You have a loyal customer who’s past due on a big invoice. Your company’s terms are 30 days. As the Accounts Receivable Manager, you make a friendly reminder call at 45 days. “Sorry, paperwork got tied up,” or “we didn’t receive the invoice. We’ll send a check today,” the customer claims.
Now 60 days go by and you still haven’t been paid.
You don’t want to strain the relationship by calling again, so you send an email. This time, your customer admits to a cash flow issue – they’re waiting to get paid by a client. “It’s nothing to worry about,” they promise, and "it should be resolved in a week."
But then another month goes by. You call your customer again and can’t connect. You leave messages, send an email, and mail out a final notice letter…all to no avail.
What should you do?
If your company is expanding, then so is your bad debt – which can impact your job security.
While studies show that internal collection efforts are most effective during the first 60 days, once you’re approaching that two-month mark without success, it’s time to call in the experts: A commercial debt collection company.
Here are some answers to questions you may have about working with them:
We’re just a mid-size business. Won’t the cost of a commercial debt collection company be too high?
Outsourcing any kind of work will cost money, but writing off bad debt will cost you more. Every time you deduct an unpaid invoice, it requires additional sales in order to replace it.
For instance, according to the Commercial Collection Agencies of America, if a business with a 5% net profit writes off $100k in bad debt, it would require an additional $2 million in sales to make up that loss.
In addition to that, using internal resources to collect can be time-consuming, more expensive and less effective than outsourcing collections.
In the end, getting help from professionals who specialize in this can bring your business more money long-term. They're out chasing the hard-to-collect debts, while your time's freed up to focus on other accounts and parts of your job.
How does a commercial debt collection company get paid?
Most commercial collection companies work on a contingency basis – they only get paid on amounts that are collected. If they don’t collect anything, then there is no charge.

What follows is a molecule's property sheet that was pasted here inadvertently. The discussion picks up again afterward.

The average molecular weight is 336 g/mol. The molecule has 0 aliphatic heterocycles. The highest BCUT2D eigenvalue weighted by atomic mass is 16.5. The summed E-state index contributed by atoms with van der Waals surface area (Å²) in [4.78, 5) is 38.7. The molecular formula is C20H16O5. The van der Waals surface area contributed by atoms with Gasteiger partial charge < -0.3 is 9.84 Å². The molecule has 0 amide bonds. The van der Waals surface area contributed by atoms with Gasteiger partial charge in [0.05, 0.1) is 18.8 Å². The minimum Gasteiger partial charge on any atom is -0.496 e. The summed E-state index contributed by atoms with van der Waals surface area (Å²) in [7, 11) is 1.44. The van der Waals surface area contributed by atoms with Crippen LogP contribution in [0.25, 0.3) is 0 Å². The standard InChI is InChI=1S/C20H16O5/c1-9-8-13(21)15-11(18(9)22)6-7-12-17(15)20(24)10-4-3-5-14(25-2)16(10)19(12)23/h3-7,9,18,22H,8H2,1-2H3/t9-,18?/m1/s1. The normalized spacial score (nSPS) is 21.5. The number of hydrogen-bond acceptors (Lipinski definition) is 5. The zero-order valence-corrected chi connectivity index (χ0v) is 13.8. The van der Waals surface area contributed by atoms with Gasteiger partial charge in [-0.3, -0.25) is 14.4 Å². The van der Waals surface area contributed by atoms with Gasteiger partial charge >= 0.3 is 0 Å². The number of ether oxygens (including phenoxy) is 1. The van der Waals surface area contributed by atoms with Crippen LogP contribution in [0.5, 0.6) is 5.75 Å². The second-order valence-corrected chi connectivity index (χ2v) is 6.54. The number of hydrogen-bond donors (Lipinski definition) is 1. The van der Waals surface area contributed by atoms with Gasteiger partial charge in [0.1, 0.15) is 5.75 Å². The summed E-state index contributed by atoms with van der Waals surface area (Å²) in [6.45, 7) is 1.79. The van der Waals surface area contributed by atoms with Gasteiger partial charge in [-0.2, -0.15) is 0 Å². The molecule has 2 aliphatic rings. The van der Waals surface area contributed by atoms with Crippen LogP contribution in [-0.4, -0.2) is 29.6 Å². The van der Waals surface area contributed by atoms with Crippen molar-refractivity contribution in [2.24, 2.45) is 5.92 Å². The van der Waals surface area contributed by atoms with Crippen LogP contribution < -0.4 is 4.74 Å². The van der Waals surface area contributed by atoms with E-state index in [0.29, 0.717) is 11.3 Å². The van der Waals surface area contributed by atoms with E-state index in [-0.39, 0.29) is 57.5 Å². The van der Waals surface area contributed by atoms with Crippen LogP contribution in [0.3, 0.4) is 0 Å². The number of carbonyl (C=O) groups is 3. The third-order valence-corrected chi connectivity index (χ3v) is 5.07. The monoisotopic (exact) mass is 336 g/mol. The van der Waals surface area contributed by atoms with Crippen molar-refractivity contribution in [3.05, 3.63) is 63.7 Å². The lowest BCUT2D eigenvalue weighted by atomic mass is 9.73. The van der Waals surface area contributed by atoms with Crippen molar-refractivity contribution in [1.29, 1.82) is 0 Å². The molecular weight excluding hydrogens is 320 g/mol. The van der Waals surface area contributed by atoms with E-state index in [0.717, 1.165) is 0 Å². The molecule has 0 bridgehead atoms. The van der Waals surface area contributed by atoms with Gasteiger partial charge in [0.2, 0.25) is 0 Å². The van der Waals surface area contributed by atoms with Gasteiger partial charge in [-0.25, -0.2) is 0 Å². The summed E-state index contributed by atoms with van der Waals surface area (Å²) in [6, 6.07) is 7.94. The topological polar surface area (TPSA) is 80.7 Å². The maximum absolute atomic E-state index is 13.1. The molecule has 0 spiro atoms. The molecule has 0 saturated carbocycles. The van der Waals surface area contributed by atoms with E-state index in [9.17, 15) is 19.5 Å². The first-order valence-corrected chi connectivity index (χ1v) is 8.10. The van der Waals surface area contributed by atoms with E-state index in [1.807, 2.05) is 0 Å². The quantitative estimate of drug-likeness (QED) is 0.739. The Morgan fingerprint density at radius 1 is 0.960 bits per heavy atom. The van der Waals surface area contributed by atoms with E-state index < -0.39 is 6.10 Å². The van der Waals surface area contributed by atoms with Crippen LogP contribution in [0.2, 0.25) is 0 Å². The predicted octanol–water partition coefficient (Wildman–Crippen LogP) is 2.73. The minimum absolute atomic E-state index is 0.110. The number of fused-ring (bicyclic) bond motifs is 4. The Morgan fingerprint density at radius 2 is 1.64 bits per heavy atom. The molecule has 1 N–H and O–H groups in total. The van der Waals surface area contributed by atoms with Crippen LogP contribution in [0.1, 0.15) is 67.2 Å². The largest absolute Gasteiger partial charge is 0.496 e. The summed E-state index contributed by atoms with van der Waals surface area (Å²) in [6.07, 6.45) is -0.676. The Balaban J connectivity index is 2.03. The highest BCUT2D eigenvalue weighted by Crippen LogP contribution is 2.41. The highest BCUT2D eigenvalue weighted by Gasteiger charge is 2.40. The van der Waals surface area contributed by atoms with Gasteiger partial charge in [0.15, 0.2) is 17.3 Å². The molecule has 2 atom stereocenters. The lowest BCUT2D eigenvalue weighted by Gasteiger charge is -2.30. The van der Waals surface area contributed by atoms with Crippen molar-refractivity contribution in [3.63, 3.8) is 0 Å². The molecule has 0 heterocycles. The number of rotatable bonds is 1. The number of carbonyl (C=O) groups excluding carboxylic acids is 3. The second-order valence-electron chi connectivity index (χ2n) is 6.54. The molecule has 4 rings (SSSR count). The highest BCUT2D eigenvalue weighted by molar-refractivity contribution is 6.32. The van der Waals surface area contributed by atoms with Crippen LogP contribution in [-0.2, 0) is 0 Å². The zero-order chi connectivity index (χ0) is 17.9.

What if a collection company wants an upfront fee?
With many reputable debt collection companies operating on contingency fees, it’s hard to justify using a company that charges you an upfront or minimum fee. That said, some collection companies use a flat contingency rate for all claims, while others offer tiered contingency rates.
How are tiered contingency fees dictated?
There are a variety of factors that dictate fees, such as the size of the debt, age of the account and type of work required to collect.
Some debt collection companies that tier their pricing may charge higher rates for smaller claims. Others calculate pricing based on the age of the debt. In other words, the longer the invoice has been outstanding, the higher the fee.
For instance, if a customer has an unpaid invoice that’s 60 days past due, a collection company may charge a 20% contingency fee. However, if the customer hasn’t paid in a year, the fee may be 30% or more.
That means you can save money by placing delinquent accounts earlier – at the first signs of trouble. Not only will the chances of recovery be far higher, but your collection fee lower, as well.
What if a lawsuit needs to be filed?
It may get to the point that in order to reclaim your money, you have to take legal action against your debtors. An experienced collection company can help with that too, by pre-qualifying your case to determine any liabilities before a suit begins. That way, you can avoid additional complications and more importantly, losses.
How do I find a debt collection company for my business?
Commercial collection companies come in all shapes and sizes. Whether you choose a small or large company is up to you.
Just make sure they're registered with both the Commercial Collection Agencies of America and the Commercial Law League of America. These two associations are the industry's ethical watchdogs. Also, be sure to contact the Better Business Bureau to find out if any significant complaints have been filed against the company.